Summer weather means a change in our clothing to more abbreviated attire that exposes our skin, giving us the opportunity to take a better look at ourselves. Sometimes we’re surprised at what we find.
Age Spots: Referred to as “sun spots” or “liver spots,” (although they have nothing to do with the liver), these flat, brown, gray or black spots form from sun exposure over the years. They most often appear in people over age 40, on parts of the body most exposed to the sun, including the face, hands, arms, legs or back. Whatever you call these spots, they are generally harmless and do not require medical treatment. Recently, some new cosmetic products have been touted to fade their intensity, and the claims appear to have some validity for many consumers. Age spots can be minimized by using a good sunscreen or avoiding direct sun exposure.
Seborrheic Keratosis: Middle-aged and older adults might notice the appearance of these small, rough little bumps. They are often flesh colored and can appear anywhere on the body. The American Academy of Dermatology describes these skin growths as having a “waxy, stuckon- the-skin look.” Although they may invoke concern, they are not cancerous or contagious. Such growths can be removed if they are unsightly or cause excessive irritation.
Rosacea: This is a chronic, inflammatory skin condition that most commonly affects adults between ages 30 and 60. It causes redness in the face, particularly, and may produce small, red, pus-filled bumps. The Mayo Clinic warns that a number of factors can exacerbate the appearance of rosacea including temperature extremes and sunlight. Sun exposure makes rosacea worse by increasing blood flow to the surface of the skin, as does spicy food, caffeine and alcohol, among others. Topical creams and prescription antibiotics can reduce rosacea’s redness and skin-irritation.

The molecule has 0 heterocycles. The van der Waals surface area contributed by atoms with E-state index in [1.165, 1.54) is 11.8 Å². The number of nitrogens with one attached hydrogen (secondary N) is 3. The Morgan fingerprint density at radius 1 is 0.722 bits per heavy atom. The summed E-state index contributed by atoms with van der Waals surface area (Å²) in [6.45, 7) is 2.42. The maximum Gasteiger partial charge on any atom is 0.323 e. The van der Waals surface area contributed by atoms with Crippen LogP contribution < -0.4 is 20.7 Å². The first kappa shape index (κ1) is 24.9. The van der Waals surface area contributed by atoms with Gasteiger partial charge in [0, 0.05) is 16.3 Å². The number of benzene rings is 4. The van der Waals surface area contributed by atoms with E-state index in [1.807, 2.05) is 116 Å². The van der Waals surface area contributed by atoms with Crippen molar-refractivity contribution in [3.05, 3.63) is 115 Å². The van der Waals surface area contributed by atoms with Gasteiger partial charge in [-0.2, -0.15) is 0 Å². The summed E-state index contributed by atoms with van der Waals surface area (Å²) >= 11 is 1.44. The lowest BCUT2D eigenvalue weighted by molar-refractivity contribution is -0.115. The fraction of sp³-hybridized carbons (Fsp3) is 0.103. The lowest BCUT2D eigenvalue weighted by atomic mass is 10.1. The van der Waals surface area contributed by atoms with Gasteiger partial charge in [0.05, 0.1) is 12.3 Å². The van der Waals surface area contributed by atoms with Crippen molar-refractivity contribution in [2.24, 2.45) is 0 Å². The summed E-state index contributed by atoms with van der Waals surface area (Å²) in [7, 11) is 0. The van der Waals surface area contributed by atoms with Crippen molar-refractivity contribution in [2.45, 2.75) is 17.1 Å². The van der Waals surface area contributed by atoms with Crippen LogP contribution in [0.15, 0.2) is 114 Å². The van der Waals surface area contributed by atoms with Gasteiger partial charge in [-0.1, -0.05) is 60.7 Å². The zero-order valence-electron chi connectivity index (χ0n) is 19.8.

Medication-induced Sunburn: Exposure to the sun while taking certain medications may cause a rash to develop, which commonly looks like a sunburn. Drugs that may cause a photosensitive reaction include: diuretics, antibiotics, anti-inflammatory medications, high blood pressure and diabetes medications, and some cancer fighting drugs. Not everyone taking these types of medications will develop photosensitivity, but fair-skinned individuals should be especially careful. As with any new prescription, ask your pharmacist or physician about possible sun-drug interactions.
Understandably, what people worry most about is developing skin cancer. Although only a physician can make a definitive diagnosis, there are visible warning signs that may appear with moles on your body. These are most easily remembered with the first five letters of the alphabet—ABCDE. Following is a list and description of these characteristics provided by the American Cancer Fund:
- Asymmetric: If you draw a line through the mole, the two halves will not match.
- Border: The borders tend to be uneven. The edges may be scalloped or notched.
- Color: Having a variety of colors is another warning signal. A number of different shades of brown, tan or black on one mole could appear. They may also appear red or blue.
- Diameter: Sometimes small when first detected, these moles can grow larger in diameter than the size of a pencil eraser.
- Evolving: Any change—in size, shape, color, elevation, or any new symptom such as bleeding, itching or crusting—should be brought to your physician’s attention.
Proper skin care, sun protection, regular self-exams and being attuned to body changes year-round can proactively safeguard your skin…and your overall health.